With just two days to go until the big day, many families across Fife will be putting the finishing touches to their Christmas preparations.
But when you see Fife’s two biggest senior football clubs calling for donations to their local food banks in recent weeks, with a big push from Raith Rovers in particular for the crisis-hit Kirkcaldy Foodbank on Saturday, it’s a sobering yet timely reminder that Christmas isn’t all fun and games for many people.
Many don’t have the extra money to buy presents for their children, family, and friends. Turkey dinners may only be a wish and not a reality for some, while far too many people are still facing the ridiculous choice of heating or eating.
And away from the essential and/or material side of things, a great many are saddened at this time of year when they think of loved ones who cant be with them for various reasons.
This isn’t meant to be a message of doom and gloom though, and the points I have raised above are sadly just a fact of life. For every one person who thinks it’s nothing to post a receipt indicating they’ve spent £4,200 on 60 bottles of Bollinger, there’s another who thinks scraping together £4.20 towards one bottle of wine is treat enough.
I’ve nothing against either of those people, I just happen to think – especially at this time of year – that we should all be that little bit more aware of each other.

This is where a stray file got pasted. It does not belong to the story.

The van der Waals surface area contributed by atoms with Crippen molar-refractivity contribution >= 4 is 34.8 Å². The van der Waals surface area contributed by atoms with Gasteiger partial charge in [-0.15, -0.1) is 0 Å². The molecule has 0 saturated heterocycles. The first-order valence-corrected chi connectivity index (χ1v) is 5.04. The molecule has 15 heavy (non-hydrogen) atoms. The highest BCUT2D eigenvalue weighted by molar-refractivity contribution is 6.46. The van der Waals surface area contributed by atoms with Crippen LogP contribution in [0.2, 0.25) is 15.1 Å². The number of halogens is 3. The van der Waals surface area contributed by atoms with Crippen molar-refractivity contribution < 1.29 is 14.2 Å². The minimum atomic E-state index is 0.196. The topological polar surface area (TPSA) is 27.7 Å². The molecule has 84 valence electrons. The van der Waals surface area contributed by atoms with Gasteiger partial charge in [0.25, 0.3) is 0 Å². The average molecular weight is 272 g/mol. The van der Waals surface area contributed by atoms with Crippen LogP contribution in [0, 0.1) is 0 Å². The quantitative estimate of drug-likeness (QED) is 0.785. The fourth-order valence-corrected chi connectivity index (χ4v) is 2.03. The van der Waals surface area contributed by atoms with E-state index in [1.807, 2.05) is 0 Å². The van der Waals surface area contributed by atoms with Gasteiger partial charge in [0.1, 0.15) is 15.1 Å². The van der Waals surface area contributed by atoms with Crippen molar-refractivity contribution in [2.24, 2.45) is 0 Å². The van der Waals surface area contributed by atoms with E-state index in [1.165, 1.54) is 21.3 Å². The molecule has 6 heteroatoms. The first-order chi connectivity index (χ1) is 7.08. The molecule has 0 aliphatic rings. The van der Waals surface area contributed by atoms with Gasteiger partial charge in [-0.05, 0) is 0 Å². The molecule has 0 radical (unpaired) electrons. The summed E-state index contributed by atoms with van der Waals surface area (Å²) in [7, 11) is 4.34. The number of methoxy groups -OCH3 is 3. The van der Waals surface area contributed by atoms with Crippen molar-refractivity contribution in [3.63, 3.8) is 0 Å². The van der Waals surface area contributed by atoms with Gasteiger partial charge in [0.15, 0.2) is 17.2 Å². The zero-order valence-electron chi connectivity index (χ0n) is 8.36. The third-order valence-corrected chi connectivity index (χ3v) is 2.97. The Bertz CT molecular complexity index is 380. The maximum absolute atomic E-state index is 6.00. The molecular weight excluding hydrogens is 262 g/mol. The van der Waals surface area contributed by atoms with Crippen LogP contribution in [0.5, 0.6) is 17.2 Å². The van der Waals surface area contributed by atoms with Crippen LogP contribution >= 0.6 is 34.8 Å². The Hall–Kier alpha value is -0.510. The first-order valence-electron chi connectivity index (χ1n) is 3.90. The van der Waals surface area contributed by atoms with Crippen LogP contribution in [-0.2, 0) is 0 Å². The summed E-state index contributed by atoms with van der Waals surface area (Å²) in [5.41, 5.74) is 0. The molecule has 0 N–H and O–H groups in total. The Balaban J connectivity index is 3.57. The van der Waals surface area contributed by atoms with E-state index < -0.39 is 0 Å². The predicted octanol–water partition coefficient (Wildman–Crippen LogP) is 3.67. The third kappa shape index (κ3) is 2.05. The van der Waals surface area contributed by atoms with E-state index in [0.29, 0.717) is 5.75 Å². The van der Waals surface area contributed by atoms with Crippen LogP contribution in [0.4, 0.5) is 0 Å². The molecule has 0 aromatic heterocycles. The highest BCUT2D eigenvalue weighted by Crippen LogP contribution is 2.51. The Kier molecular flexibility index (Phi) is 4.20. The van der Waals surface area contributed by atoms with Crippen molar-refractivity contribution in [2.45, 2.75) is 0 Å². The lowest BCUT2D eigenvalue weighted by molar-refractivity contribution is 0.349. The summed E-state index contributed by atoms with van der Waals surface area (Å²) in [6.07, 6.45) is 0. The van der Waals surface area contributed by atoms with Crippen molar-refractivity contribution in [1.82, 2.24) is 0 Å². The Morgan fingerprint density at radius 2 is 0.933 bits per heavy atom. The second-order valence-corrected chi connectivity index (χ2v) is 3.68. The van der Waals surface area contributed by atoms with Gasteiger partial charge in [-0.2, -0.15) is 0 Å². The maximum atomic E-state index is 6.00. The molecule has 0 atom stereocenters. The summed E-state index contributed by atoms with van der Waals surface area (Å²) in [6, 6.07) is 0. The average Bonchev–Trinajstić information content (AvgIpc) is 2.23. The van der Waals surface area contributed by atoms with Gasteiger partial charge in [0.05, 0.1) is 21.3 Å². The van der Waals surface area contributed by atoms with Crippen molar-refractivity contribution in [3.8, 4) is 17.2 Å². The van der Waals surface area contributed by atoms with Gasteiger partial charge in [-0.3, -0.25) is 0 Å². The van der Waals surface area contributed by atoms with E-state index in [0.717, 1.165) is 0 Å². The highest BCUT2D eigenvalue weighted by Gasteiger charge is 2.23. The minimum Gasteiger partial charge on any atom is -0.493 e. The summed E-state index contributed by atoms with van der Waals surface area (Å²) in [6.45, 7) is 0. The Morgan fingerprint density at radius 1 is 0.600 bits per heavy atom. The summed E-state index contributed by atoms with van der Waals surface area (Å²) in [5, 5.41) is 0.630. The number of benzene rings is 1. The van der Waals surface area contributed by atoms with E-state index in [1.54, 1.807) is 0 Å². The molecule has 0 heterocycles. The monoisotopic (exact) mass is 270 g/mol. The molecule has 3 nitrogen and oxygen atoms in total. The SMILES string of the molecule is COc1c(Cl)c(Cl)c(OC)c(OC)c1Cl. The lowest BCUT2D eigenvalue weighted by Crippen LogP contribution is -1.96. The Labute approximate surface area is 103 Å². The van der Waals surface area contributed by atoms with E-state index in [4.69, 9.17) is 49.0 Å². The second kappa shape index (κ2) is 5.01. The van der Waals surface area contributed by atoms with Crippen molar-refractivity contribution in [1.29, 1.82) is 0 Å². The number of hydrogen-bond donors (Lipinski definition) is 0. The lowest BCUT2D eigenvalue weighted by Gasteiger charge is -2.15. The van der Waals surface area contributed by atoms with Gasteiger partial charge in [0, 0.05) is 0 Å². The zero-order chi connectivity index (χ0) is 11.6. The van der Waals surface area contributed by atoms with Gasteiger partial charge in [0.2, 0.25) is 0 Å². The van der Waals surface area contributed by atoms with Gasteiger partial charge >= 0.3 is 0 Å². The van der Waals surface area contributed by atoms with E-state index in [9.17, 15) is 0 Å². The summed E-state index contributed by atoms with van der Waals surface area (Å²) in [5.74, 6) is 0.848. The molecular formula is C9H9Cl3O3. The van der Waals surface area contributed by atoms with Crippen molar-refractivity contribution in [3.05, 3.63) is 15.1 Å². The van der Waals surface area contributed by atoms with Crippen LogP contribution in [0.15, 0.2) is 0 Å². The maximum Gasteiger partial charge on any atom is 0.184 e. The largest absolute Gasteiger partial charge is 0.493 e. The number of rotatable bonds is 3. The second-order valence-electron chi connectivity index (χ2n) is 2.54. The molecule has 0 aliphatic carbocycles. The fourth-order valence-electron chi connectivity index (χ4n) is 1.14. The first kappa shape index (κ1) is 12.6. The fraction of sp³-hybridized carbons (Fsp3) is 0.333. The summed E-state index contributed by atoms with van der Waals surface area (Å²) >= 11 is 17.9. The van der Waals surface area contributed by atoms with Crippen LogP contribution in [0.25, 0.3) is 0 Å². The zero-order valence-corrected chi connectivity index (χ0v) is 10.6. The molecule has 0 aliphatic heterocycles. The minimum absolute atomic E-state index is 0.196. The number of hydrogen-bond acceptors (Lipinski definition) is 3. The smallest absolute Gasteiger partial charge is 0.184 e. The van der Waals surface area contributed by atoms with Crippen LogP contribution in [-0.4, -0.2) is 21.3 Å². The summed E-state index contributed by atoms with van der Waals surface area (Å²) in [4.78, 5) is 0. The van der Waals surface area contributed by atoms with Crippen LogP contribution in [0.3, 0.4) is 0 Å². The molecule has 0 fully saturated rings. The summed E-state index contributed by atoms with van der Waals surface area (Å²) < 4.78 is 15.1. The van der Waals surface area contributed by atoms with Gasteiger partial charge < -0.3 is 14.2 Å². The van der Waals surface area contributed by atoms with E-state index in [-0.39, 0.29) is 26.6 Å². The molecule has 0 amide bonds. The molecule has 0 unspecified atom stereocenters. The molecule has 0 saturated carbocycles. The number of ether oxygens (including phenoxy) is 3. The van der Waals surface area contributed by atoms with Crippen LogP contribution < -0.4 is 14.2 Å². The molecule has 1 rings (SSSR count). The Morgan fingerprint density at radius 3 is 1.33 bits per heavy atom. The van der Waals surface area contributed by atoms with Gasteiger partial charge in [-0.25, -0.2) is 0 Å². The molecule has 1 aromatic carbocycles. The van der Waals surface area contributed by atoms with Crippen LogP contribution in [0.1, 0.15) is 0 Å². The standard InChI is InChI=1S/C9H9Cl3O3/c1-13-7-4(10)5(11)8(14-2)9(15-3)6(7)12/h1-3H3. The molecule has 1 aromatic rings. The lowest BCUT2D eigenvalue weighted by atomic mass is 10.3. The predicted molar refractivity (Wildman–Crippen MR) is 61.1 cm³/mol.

Kindness is free to give, but priceless to receive.
It’s not only about being active when you see people in need of a helping hand.
A kind word, a smile, opening a door, or helping carry a heavy load can all be acts of kindness.
Celebrating someone you love, giving honest compliments, sending an email thanking someone, telling someone how s/he is special to you, helping an elderly neighbour, and donating old clothing and things you don’t need are all ideas about how to practice kindness.
Kindness is also a willingness to whole-heartedly celebrate someone else’s successes.
But more importantly for me, kindness is about being kind to yourself – and that’s where a lot of us probably fall short.
Beating ourselves up about not being able to give the kids more, wishing we had more, or not doing such and such.
Social media will make that worse, and there’s bound to be screeds of pictures on Christmas morning of sofas swamped with toys that will only make people feel anxious and inferior and leave parents wondering if they did enough.
We’re adding to society’s mental health problems in stealth by doing that.
So my message this Christmas is: be kind to yourself, be mindful of others, and make the most of whatever your situation is – good, bad or indifferent.
Enjoy the moment and if you know someone struggling, help them – it’ll make your Christmas even better.